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Items tagged with "many-body localization"

Red, purple and green light shine in the laboratory equipment used to create atomic gases for experiments.
April 27, 2020

Quantum Gases Won’t Take the Heat

The quantum world blatantly defies intuitions that we’ve developed while living among relatively large things, like cars, pennies and dust motes. In the quantum world, tiny particles can maintain a special connection over any distance, pass through barriers and simultaneously travel down multiple paths.

A less widely known quantum behavior is dynamical localization, a phenomenon in which a quantum object stays at the same temperature despite a steady supply of energy—bucking the assumption that a cold object will always steal heat from a warmer object.

March 8, 2017

Ions sync up into world's first time crystal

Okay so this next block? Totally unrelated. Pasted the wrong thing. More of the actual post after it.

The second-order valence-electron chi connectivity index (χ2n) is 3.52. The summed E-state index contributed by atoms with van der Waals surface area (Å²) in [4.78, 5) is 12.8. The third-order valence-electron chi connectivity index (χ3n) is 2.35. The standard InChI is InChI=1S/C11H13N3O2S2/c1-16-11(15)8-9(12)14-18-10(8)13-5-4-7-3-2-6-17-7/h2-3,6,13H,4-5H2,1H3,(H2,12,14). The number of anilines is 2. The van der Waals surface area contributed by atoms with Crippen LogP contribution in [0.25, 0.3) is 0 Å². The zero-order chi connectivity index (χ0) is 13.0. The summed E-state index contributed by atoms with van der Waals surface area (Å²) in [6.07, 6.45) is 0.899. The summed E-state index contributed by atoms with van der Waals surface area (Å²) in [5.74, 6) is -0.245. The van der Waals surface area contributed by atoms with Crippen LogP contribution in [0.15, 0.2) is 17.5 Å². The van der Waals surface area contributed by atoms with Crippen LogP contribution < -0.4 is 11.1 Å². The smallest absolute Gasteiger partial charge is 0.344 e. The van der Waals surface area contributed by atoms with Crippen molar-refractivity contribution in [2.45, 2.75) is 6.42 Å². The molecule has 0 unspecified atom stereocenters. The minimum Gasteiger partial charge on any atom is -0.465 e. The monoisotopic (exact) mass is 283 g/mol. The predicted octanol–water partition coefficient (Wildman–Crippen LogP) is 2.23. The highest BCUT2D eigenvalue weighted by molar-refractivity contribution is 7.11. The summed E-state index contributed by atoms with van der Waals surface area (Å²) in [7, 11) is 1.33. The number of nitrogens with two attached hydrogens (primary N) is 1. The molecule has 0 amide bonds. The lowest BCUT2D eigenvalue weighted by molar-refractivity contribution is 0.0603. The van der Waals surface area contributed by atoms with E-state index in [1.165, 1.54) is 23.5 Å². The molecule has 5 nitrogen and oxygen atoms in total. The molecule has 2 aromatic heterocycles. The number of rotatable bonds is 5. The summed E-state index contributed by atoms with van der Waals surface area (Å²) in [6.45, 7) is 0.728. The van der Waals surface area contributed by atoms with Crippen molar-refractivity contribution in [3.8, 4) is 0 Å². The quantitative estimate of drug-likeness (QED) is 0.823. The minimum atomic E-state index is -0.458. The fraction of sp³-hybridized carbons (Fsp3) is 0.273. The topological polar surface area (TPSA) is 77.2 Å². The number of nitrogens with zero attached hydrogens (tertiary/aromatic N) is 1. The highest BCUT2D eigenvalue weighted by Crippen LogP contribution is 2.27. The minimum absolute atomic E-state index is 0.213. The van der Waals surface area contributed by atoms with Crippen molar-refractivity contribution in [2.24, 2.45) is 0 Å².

Consider, for a moment, the humble puddle of water. If you dive down to nearly the scale of molecules, it will be hard to tell one spot in the puddle from any other. You can shift your gaze to the left or right, or tilt your head, and the microscopic bustle will be identical—a situation that physicists call highly symmetric.

June 6, 2016

Disorder grants a memory to quantum spins

Nature doesn’t have the best memory. If you fill a box with air and divide it in half with a barrier, it’s easy to tell molecules on the left from molecules on the right. But after removing the barrier and waiting a short while, the molecules get mixed together, and it becomes impossible to tell where a given molecule started. The air-in-a-box system loses any memory of its initial conditions.